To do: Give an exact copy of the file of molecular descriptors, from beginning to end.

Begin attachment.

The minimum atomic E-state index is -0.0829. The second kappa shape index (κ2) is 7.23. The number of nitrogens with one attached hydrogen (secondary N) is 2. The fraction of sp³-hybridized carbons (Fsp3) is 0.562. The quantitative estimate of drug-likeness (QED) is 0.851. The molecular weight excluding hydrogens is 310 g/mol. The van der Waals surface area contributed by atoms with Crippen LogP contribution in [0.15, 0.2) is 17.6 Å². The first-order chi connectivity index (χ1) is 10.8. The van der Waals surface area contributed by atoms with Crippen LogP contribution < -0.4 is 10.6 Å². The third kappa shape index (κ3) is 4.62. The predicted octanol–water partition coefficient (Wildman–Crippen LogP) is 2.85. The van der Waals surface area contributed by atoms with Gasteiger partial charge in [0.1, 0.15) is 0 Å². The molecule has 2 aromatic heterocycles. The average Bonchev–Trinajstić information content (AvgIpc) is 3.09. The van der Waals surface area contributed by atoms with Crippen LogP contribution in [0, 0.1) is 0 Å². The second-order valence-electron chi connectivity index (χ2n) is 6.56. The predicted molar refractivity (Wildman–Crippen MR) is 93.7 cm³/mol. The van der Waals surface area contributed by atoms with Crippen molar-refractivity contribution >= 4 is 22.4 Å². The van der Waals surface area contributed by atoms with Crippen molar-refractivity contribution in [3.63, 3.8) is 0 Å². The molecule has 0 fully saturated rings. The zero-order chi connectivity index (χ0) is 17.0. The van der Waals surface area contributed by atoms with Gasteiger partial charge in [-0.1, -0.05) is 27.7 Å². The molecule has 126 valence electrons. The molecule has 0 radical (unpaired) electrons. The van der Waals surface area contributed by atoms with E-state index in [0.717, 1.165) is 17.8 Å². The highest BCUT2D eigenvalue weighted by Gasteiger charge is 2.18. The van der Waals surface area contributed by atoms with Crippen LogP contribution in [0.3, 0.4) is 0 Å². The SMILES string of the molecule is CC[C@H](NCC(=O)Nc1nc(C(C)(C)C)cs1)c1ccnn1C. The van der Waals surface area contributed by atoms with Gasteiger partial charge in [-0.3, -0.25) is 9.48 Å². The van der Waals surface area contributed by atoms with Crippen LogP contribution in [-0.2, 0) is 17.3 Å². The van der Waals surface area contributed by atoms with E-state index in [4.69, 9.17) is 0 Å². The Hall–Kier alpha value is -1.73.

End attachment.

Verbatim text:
The minimum atomic E-state index is -0.0829. The second kappa shape index (κ2) is 7.23. The number of nitrogens with one attached hydrogen (secondary N) is 2. The fraction of sp³-hybridized carbons (Fsp3) is 0.562. The quantitative estimate of drug-likeness (QED) is 0.851. The molecular weight excluding hydrogens is 310 g/mol. The van der Waals surface area contributed by atoms with Crippen LogP contribution in [0.15, 0.2) is 17.6 Å². The first-order chi connectivity index (χ1) is 10.8. The van der Waals surface area contributed by atoms with Crippen LogP contribution < -0.4 is 10.6 Å². The third kappa shape index (κ3) is 4.62. The predicted octanol–water partition coefficient (Wildman–Crippen LogP) is 2.85. The van der Waals surface area contributed by atoms with Gasteiger partial charge in [0.1, 0.15) is 0 Å². The molecule has 2 aromatic heterocycles. The average Bonchev–Trinajstić information content (AvgIpc) is 3.09. The van der Waals surface area contributed by atoms with Crippen LogP contribution in [0, 0.1) is 0 Å². The second-order valence-electron chi connectivity index (χ2n) is 6.56. The predicted molar refractivity (Wildman–Crippen MR) is 93.7 cm³/mol. The van der Waals surface area contributed by atoms with Crippen molar-refractivity contribution >= 4 is 22.4 Å². The van der Waals surface area contributed by atoms with Crippen molar-refractivity contribution in [3.63, 3.8) is 0 Å². The molecule has 0 fully saturated rings. The zero-order chi connectivity index (χ0) is 17.0. The van der Waals surface area contributed by atoms with Gasteiger partial charge in [-0.1, -0.05) is 27.7 Å². The molecule has 126 valence electrons. The molecule has 0 radical (unpaired) electrons. The van der Waals surface area contributed by atoms with E-state index in [0.717, 1.165) is 17.8 Å². The highest BCUT2D eigenvalue weighted by Gasteiger charge is 2.18. The van der Waals surface area contributed by atoms with Crippen LogP contribution in [0.3, 0.4) is 0 Å². The SMILES string of the molecule is CC[C@H](NCC(=O)Nc1nc(C(C)(C)C)cs1)c1ccnn1C. The van der Waals surface area contributed by atoms with Gasteiger partial charge in [-0.3, -0.25) is 9.48 Å². The van der Waals surface area contributed by atoms with Crippen LogP contribution in [-0.2, 0) is 17.3 Å². The van der Waals surface area contributed by atoms with E-state index in [4.69, 9.17) is 0 Å². The Hall–Kier alpha value is -1.73.